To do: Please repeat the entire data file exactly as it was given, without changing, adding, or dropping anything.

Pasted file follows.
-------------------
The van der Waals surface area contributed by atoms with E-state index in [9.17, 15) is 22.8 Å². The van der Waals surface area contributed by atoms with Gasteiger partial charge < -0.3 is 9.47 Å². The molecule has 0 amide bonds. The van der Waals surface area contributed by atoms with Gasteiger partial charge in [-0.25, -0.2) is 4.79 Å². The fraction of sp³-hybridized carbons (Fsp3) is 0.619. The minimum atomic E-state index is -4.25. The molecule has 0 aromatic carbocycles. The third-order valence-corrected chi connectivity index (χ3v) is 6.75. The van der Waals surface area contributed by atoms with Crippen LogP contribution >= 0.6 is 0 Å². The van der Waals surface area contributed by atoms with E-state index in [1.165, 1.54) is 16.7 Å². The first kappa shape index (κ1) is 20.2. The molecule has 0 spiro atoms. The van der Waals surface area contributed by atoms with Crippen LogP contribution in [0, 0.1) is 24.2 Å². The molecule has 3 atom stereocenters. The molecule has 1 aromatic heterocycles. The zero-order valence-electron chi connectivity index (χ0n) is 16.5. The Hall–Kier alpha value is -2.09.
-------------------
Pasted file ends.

The van der Waals surface area contributed by atoms with E-state index in [9.17, 15) is 22.8 Å². The van der Waals surface area contributed by atoms with Gasteiger partial charge < -0.3 is 9.47 Å². The molecule has 0 amide bonds. The van der Waals surface area contributed by atoms with Gasteiger partial charge in [-0.25, -0.2) is 4.79 Å². The fraction of sp³-hybridized carbons (Fsp3) is 0.619. The minimum atomic E-state index is -4.25. The molecule has 0 aromatic carbocycles. The third-order valence-corrected chi connectivity index (χ3v) is 6.75. The van der Waals surface area contributed by atoms with Crippen LogP contribution >= 0.6 is 0 Å². The van der Waals surface area contributed by atoms with E-state index in [1.165, 1.54) is 16.7 Å². The first kappa shape index (κ1) is 20.2. The molecule has 0 spiro atoms. The van der Waals surface area contributed by atoms with Crippen LogP contribution in [0, 0.1) is 24.2 Å². The molecule has 3 atom stereocenters. The molecule has 1 aromatic heterocycles. The zero-order valence-electron chi connectivity index (χ0n) is 16.5. The Hall–Kier alpha value is -2.09.